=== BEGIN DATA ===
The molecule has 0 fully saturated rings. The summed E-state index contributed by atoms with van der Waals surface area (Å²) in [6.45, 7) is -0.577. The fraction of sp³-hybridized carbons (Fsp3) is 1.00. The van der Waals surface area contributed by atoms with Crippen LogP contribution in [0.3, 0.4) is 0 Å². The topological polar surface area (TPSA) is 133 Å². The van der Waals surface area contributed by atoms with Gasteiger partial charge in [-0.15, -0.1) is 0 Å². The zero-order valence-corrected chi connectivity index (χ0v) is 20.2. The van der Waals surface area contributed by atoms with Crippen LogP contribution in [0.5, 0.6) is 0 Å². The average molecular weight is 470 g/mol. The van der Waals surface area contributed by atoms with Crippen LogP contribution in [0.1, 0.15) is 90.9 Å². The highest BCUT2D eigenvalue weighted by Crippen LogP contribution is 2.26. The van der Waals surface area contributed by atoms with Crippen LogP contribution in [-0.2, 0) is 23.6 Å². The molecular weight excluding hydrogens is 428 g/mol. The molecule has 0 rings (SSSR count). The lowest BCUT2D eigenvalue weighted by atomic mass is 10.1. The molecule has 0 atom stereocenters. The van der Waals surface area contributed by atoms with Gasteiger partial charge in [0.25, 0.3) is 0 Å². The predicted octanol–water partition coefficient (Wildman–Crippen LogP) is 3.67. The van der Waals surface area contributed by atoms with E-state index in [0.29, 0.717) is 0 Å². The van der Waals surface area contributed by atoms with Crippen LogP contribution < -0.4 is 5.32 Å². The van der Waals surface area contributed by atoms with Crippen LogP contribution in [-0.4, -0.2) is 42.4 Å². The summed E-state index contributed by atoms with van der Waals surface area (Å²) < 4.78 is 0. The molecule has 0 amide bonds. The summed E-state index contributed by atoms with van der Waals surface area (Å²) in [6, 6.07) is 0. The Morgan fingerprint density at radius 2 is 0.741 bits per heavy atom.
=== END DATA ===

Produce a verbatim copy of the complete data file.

The molecule has 0 fully saturated rings. The summed E-state index contributed by atoms with van der Waals surface area (Å²) in [6.45, 7) is -0.577. The fraction of sp³-hybridized carbons (Fsp3) is 1.00. The van der Waals surface area contributed by atoms with Crippen LogP contribution in [0.3, 0.4) is 0 Å². The topological polar surface area (TPSA) is 133 Å². The van der Waals surface area contributed by atoms with Gasteiger partial charge in [-0.15, -0.1) is 0 Å². The zero-order valence-corrected chi connectivity index (χ0v) is 20.2. The van der Waals surface area contributed by atoms with Crippen LogP contribution in [0.5, 0.6) is 0 Å². The average molecular weight is 470 g/mol. The van der Waals surface area contributed by atoms with Crippen LogP contribution in [0.1, 0.15) is 90.9 Å². The highest BCUT2D eigenvalue weighted by Crippen LogP contribution is 2.26. The van der Waals surface area contributed by atoms with Crippen LogP contribution in [-0.2, 0) is 23.6 Å². The molecular weight excluding hydrogens is 428 g/mol. The molecule has 0 rings (SSSR count). The lowest BCUT2D eigenvalue weighted by atomic mass is 10.1. The molecule has 0 atom stereocenters. The van der Waals surface area contributed by atoms with Gasteiger partial charge in [0.25, 0.3) is 0 Å². The predicted octanol–water partition coefficient (Wildman–Crippen LogP) is 3.67. The van der Waals surface area contributed by atoms with E-state index in [0.29, 0.717) is 0 Å². The van der Waals surface area contributed by atoms with Crippen LogP contribution < -0.4 is 5.32 Å². The van der Waals surface area contributed by atoms with Crippen LogP contribution in [-0.4, -0.2) is 42.4 Å². The summed E-state index contributed by atoms with van der Waals surface area (Å²) < 4.78 is 0. The molecule has 0 amide bonds. The summed E-state index contributed by atoms with van der Waals surface area (Å²) in [6, 6.07) is 0. The Morgan fingerprint density at radius 2 is 0.741 bits per heavy atom.